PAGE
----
Primus …has collected through toil and trouble a congregation of his own doing. An outsider, Secundus, comes in and claims the right to address this congregation on grounds of the right of free speech. Is Primus bound to give him the floor? I doubt it. He can reply to Secundus: "I have made up this congregation. Go thou and do likewise."
Precisely. In short, Primus owns the meeting; he has hired the hall, has called the meeting, and has laid down its conditions; and those who don't like these conditions are free not to attend or to leave. Primus has a property right in the meeting that permits him to speak at will; Secundus has no property right whatever, and therefore no right to speak at the meeting.
In general, those problems where rights seem to require weakening are ones where the locus of ownership is not precisely defined, in short where property rights are muddled. Many problems of "freedom of speech," for example, occur in the government-owned streets: e.g., should a government permit a political meeting which it claims will disrupt traffic, or litter streets with handbills? But all of such problems which seemingly require "freedom of speech" to be less than absolute, are actually problems due to the failure to define property rights. For the streets are generally owned by government; the government in these cases is "the chairman." And then government, like any other property owner, is faced with the problem of how to allocate its scarce resources. A political meeting on the streets will, let us say, block traffic; therefore, the decision of government involves not so much a right to freedom of speech as it involves the allocation of street space by its owner.
The whole problem would not arise, it should be noted, if the streets were owned by private individuals and firms — as they all would be in a libertarian society; for then the streets, like all other private property, could be rented by or donated to other private individuals or groups for the purpose of assembly. One would, in a fully libertarian society, have no more "right" to use someone else's street than he would have the "right" to preempt someone else's assembly hall; in both cases, the only right would be the property right to use one's money to rent the resource, if the landlord is willing. Of course, so long as the streets continue to be government-owned, the problem and the conflict remain insoluble; for government ownership of the streets means that all of one's other property rights, including speech, assembly distribution of leaflets, etc., will be hampered and restricted by the ever-present necessity to traverse and use government-owned streets, which government may decide to block or restrict in any way. If the government allows the street meeting, it will restrict traffic; if it blocks the meeting in behalf of the flow of traffic, it will block the freedom of access to the government streets. In either case, and whichever way it chooses, the "rights" of some taxpayers will have to be curtailed.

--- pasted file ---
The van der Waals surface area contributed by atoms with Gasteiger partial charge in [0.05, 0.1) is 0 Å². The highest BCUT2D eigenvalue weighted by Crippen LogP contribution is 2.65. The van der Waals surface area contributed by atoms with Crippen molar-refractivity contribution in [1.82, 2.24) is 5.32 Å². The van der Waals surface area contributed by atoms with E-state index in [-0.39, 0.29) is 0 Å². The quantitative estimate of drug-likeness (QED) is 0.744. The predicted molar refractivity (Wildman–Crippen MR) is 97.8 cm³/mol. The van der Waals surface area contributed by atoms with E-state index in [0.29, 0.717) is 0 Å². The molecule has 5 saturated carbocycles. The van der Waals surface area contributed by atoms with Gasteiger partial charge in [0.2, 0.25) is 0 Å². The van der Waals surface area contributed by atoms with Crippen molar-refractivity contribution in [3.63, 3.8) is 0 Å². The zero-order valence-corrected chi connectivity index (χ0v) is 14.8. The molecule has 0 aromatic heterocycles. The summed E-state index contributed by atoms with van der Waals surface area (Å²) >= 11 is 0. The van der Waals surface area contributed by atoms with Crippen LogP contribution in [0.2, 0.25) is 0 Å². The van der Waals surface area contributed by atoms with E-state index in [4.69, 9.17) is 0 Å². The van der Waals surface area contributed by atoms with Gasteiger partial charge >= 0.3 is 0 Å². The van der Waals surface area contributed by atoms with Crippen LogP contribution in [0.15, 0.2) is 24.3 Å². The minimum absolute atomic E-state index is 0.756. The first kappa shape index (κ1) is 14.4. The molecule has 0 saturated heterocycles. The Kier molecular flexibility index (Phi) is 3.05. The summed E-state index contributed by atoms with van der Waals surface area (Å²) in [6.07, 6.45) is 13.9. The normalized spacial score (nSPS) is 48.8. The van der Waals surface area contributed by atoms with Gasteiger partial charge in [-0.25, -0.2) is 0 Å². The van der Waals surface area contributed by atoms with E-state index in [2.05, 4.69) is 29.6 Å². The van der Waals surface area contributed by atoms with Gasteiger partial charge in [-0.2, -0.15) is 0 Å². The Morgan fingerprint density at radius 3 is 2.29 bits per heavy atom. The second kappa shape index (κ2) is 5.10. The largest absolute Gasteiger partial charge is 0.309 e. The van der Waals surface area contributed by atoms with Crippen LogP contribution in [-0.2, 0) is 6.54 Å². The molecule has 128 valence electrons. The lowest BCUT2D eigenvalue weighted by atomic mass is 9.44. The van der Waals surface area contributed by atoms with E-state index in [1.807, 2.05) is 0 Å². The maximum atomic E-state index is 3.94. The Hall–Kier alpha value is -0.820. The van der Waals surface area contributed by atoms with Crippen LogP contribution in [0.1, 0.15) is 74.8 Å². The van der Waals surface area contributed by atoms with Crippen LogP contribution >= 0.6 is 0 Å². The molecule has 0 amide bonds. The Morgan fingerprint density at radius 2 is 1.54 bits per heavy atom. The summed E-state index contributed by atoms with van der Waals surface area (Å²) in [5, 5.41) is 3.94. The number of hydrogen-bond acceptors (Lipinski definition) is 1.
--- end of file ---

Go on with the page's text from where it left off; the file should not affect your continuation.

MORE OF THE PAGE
The other place where the rights and locus of ownership are ill-defined and hence where conflicts are insoluble is the case of government assemblies (and their "chairmen"). For, as we have pointed out, where one man or group hires a hall, and appoints a chairman, the locus of ownership is clear and Primus has his way. But what of governmental assemblies? Who owns them? No one really knows, and therefore there is no satisfactory or non-arbitrary way to resolve who shall speak and who shall not, what shall be decided and what shall not. True, the government assembly forms itself under its own rules, but then what if these rules are not agreeable to a large body of the citizenry? There is no satisfactory way to resolve this question because there is no clear locus of property right involved. To put it another way: in the case of the newspaper or radio program, it is clear that the letter writer or would-be discussant is the petitioner, and the publisher or producer the owner who makes the decision. But in the case of the governmental assembly, we do not know who the owner may be. The man who demands to be heard at a town meeting claims to be a part owner, and yet he has not established any sort of property right through purchase, inheritance, or discovery, as have property owners in all other areas.
To return to the streets, there are other vexed problems which would be quickly cleared up in a libertarian society where all property is private and clearly owned. In the current society for example, there is continuing conflict between the "right" of taxpayers to have access to government-owned streets, as against the desire of residents of a neighborhood to be free of people whom they consider "undesirable" gathering in the streets.
In New York City, for example, there are now hysterical pressures by residents of various neighborhoods to prevent McDonald's food stores from opening in their area, and in many cases they have been able to use the power of local government to prevent the stores from moving in. These, of course, are clear violations of the right of McDonald's to the property which they have purchased. But the residents do have a point: the litter, and the attraction of "undesirable" elements who would be "attracted" to McDonald's and gather in front of it — on the streets.